• Reduce wasted space by combining two rows. If your logo doesn’t need its own row, move the navigation menu to its left or right.

5. Reduce the Number of Colors

Chris Brogan

The fewer the colors in your design, the easier it will be for the visitor’s eyes (which are lazy by nature) to focus, meaning the visitor will stay on your blog longer. Try to use no more than three colors (that is, three in addition to your main text color, which is probably black or white): one for the background, one as your primary and a third as your secondary.

Here’s one possible three-color scheme:

  • Background: white
  • Primary (logo, links, call-to-action buttons): blue
  • Secondary (icons, graphic flourishes): green

When in doubt, use fewer colors.

The more colors you display, the more stimulated the visitor’s eye will be, and the greater the effort they will have to exert to focus, and thus the more inclined they will be to click that “Back” button.

Notice how Apple sticks with just white and silver. That might sound boring, but it’s stylish, simple and attractive to most people.

5 Steps Summarized

Daring Fireball

Simplicity is an art, and these five steps are just the beginning. These are the easy 20% of changes you can make to get 80% of the way to a simple blog design:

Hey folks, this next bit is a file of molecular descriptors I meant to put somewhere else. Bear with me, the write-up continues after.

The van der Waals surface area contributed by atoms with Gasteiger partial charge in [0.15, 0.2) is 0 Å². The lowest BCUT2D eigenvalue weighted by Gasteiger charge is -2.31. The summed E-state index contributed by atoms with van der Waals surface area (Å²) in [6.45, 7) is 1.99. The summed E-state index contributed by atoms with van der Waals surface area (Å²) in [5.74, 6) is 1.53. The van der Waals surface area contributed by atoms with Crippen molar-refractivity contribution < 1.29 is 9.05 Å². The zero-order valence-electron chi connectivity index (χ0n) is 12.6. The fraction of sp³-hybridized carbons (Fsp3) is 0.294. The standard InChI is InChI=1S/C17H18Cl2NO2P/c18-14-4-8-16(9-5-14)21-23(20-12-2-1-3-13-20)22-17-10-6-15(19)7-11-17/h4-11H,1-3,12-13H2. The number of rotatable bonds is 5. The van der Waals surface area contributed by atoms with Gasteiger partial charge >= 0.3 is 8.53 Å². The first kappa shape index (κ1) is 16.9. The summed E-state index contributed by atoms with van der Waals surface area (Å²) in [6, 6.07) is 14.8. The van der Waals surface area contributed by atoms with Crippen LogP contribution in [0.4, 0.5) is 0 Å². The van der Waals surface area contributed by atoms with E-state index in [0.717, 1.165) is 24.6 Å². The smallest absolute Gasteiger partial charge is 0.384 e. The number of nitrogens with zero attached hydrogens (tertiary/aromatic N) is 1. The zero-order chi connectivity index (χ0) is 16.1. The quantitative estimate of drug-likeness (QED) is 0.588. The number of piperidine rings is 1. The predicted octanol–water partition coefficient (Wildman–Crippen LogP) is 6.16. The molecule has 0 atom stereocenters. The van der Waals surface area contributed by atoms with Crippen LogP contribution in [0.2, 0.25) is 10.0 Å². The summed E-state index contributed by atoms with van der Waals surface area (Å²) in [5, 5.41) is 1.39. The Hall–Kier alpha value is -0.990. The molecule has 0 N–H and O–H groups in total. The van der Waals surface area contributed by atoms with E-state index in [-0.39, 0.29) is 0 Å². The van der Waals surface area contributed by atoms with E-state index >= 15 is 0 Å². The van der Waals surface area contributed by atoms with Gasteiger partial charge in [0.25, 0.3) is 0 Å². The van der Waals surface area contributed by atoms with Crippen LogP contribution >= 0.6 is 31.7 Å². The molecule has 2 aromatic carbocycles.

1. Put content front and center.
  2. Get rid of unnecessary elements in your posts.
  3. Get rid of unnecessary sidebar elements.
  4. Shorten the header’s height.
  5. Reduce the number of colors.

Take these steps and you’ll be well on your way to a simpler blog design—one that will help you achieve your goals.

Written exclusively for Webdesigner Depot by Oleg Mokhov, the world’s most mobile electronic musician and co-founder of Soundtrackster, the premium royalty-free music store.

What other tips and tricks do you know to simplify a blog’s design? Share them in the comments section.

WDD Staff

WDD staff are proud to be able to bring you this daily blog about web design and development. If there's something you think we should be talking about let us know @DesignerDepot.